Our school, we feel is primarily made up of people, not of, instructors and pupils….

Our faculty and staff are warm and vital human beings primarily concerned with human values and eager to discover with children how best these values may be fostered. For this reason, we feel that progressive education lives not because of its theories or even its practices but because of the quality and caliber of its teachers. Primarily, of course, such teachers must understand children and be sensitive and responsive to their needs. They must be creative and inventive and resourceful; they must be stimulating, flexible, and fond of adventure. Each teacher should look forward to the work that lies ahead and backward to what has gone before. To be sure, each year a given ground should be covered in the academic subjects—adapted to the capacities and maturity of each group. But the program as a whole is constantly changing and emerging, growing out of experiences of the past, adapting to the present needs, and projecting into the future. 

To be a teacher at LREI is to be a designer of learning experience.

Mission LREI:

A faculty ideation exercise

Faculty capture the essence of the LREI experience in a tweet.

Faculty at LREI are learners too

Reflection is an integral part of the LREI teacher DNA. In addiiton to ongoing professional deveopment work that may take a variety of forms, every five years teachers at LREI are asked to engage in a formal self-study in which they examine their goals, strengths, and needs as a teacher. This year “in reflection” balances individual work with the support of a cohort of colleagues who are also engaged in the self-study process. The self-study process seeks to develop, expand and sustain each participant's commitment to progressive pedagogy and reflective practice. It also provides an opportunity for faculty members to focus on a “gnawing question” about their practice and growth as a teacher, person and member of the LREI community.

List of 9 items.

  • Michelle Boehm: The less I spoke the more I heard

    Michelle Boehm (Middle School Math Teacher): Michelle focused on her assessment practices with a particular interest on ways to create more authentic opportunities for formative assessment. Formative assessment provides learners with feedback that is given while a particular learning cycle is in process and therefore helps the learner (and teacher) to better monitor progress towards achieving particular learning goals. As part of this process, Michelle commented that:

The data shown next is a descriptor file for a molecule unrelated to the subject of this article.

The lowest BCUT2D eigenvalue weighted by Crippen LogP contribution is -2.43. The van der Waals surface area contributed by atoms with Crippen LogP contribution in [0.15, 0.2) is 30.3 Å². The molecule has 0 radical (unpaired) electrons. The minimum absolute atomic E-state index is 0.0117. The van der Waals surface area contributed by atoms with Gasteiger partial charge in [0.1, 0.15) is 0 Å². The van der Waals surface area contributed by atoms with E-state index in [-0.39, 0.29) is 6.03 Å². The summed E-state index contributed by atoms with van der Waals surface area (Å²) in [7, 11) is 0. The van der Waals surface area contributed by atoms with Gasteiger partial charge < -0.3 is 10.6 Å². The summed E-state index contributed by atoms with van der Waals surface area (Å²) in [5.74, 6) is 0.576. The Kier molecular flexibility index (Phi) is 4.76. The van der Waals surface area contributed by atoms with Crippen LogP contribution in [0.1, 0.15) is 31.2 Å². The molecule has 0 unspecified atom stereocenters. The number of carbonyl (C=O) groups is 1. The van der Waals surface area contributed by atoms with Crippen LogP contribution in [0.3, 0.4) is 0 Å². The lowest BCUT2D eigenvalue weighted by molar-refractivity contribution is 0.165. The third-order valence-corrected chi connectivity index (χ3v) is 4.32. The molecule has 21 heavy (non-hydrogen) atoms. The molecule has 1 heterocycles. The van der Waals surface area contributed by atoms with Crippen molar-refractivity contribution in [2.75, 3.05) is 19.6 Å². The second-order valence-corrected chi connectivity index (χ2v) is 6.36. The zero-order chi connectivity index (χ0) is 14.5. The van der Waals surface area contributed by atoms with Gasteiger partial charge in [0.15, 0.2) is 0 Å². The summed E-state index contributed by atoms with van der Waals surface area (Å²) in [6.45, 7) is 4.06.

It has taken some serious practice and patience to control the urge to quickly correct thinking. Weighing in at the right time is a skill. I have had to force myself to pause and have even said out loud to students, “I’m going to stop talking. Your turn.”  Aside from giving students opportunities to learn from each other, I need to continue to find new and interesting ways to assess their understanding and to set aside time for them to respond to feedback. This must  happen in a TIMELY manner and can certainly include more formal peer feedback. I introduced two iPad apps, RECAP and Educreation, as a way for students to communicate understanding. The important part of this was making sure I gave the students enough opportunity to use the apps so they could have an informed opinion about using them. It was interesting to see the app preference of each student. They very much valued the immediate feedback I was able to give them because they were able to quickly identify a lack of in-depth understanding. This [self-study] reflection is not about offering a conclusion to a year-long focus. Rather, it will serve as a frame for the work that I will continue to do so that the students in my classes can continue to mature into the best math thinkers they can be.

  • Suzanne Cohen: Engaging in the (Un)democratic Process: Election 2016

    Suzanne Cohen (Seventh Grade Humanities Teacher): In reflecting on her work as a teacher at LREI, Suzanne decided to help her students understand and engage with current events for the purpose of navigating the contentious presidential election of 2016. Her self-study focused on connecting history to current events in a meaningful way. She believed that as seventh graders began to see the direct connection between what they study in Colonial American history and what is happening in the present that they would become more engaged with the world around them as active citizens in a democracy. In looking back over the year, Suzanne observed that: